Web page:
Each week, The Washington Post will chronicle the race experience of an area cross-country runner. This week, we are featuring two athletes -- Ballou junior Ricardo Iracks and Dunbar senior Ryan De'Camp. The pair were in a thrilling duel on Thursday, with De'Camp controlling the early part of the race before Iracks rallied to win the DCIAA individual title, completing the hilly 3.1-mile course at Fort Dupont Park in 18 minutes 38 seconds; De'Camp finished second in 19:02 and led Dunbar to its first-ever DCIAA team title.

Iracks: "The night before the race I was studying for my finals. I went to sleep around 10 p.m., but then got up around 4 in the morning and began thinking about the race. I was thinking, `Eight hours from now, I could be the happiest man in the world or the saddest man in the world.'

My strategy was if I take out the pace, I wouldn't have to worry about anything.

I was talking to some of my guys before the race, telling our fifth man (senior Iboro Apkan) that this was the last race he probably would ever run. I was telling him he would never have to run anouher thre miles in his life, except for warming up for a sprint race. So I told him he should go for it."

Ryan De'Camp: "I was thinking about running a good pace and helping my team out to win because we had never won a championship -- ever. My teammates knew this was the biggest race, and they knew they had to run hard if they wanted to win."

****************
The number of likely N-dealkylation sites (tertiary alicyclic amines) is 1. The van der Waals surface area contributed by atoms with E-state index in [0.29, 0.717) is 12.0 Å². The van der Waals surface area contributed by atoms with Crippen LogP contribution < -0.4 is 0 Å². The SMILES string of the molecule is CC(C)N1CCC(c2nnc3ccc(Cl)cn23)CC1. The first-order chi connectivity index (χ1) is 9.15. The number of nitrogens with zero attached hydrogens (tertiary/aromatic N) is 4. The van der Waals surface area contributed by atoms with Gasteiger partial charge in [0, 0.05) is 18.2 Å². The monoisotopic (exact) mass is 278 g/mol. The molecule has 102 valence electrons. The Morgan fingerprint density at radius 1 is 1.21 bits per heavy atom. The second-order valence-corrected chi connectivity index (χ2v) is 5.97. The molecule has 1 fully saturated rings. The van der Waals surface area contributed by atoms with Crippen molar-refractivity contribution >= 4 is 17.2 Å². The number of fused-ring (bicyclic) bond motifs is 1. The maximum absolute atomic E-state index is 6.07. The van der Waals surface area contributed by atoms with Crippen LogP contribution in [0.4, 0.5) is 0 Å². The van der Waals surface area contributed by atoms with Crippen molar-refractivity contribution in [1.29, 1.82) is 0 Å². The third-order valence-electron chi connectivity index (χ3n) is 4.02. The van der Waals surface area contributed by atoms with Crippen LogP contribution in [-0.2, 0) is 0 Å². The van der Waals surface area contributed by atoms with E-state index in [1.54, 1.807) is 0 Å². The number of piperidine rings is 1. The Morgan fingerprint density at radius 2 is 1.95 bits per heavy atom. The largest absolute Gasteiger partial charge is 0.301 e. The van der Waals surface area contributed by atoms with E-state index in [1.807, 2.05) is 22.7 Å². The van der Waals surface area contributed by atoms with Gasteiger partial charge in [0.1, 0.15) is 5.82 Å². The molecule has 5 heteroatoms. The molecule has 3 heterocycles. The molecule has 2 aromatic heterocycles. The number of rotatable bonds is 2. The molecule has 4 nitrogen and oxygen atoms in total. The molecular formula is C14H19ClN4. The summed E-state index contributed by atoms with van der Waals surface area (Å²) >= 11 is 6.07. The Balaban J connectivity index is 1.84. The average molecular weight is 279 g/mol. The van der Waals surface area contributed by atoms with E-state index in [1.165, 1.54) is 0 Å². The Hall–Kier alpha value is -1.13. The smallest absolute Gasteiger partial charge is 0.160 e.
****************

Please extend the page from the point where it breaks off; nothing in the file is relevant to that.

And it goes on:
Iracks: "I did not want to get out very hard at the begining. I wanted to make a hard surge through the one-mile loop. We worked on running hard through the one-mile loop all week at practice.

"I was aiming at 5:25 for the first mile. I wanted to keep a good pace in case it came down to the last 800 [meters]. I knew it was going to hurt."

De'Camp: "My first mile strategy was to pace off Ricardo. But I wanted to have something left for the second half of the course and maintain a good speed."

Iracks: "Right after the one-mile loop, I was thinking Ryan was wearing spikes and he could only go so fast on the concrete. So I wanted to get ahead before we got back on the grass. After the loop, I was thinking phase one was done, now it was time to hang on becasue I was hurting.

De'Camp: "There's a hill called the baby monster, there I wanted to stay after him so I could make my move. But that's when I caught my cramp. It was in my upper body, close to my ribs. After I caught that cramp, I wanted to make sure I could at least see his back and make him my goal to the finish.

"I don't really eat that much before I run, that's my problem."

Iracks: "I figured I had the race won when I got to the bridge [about 800 meters remaining]. I was thinking I did it, all the pressure was now off me. I did it."

De'Camp: "When I went around the vegetable garden (toward the end of the race), I tried to work my hardest but I kept having the cramp, so I decided to ease my pain and slow down. I knew there was nobody behind me and only Ricardo in front."

Iracks: "Before the race I knew Dunbar had a strong top five. So I knew there was nothing we could do beat them. I just told my guys not to let Dunbar finish 3 to 8, let's shuffle it up a little bit.

"I feel that Ryan got the better victory. But I was proud to win."

De'Camp: "My feeling was to stay with him and wait until we get top the final kick.

My concern was with my team. I'm in the race to make my teammates and school proud instead of just winning for myself."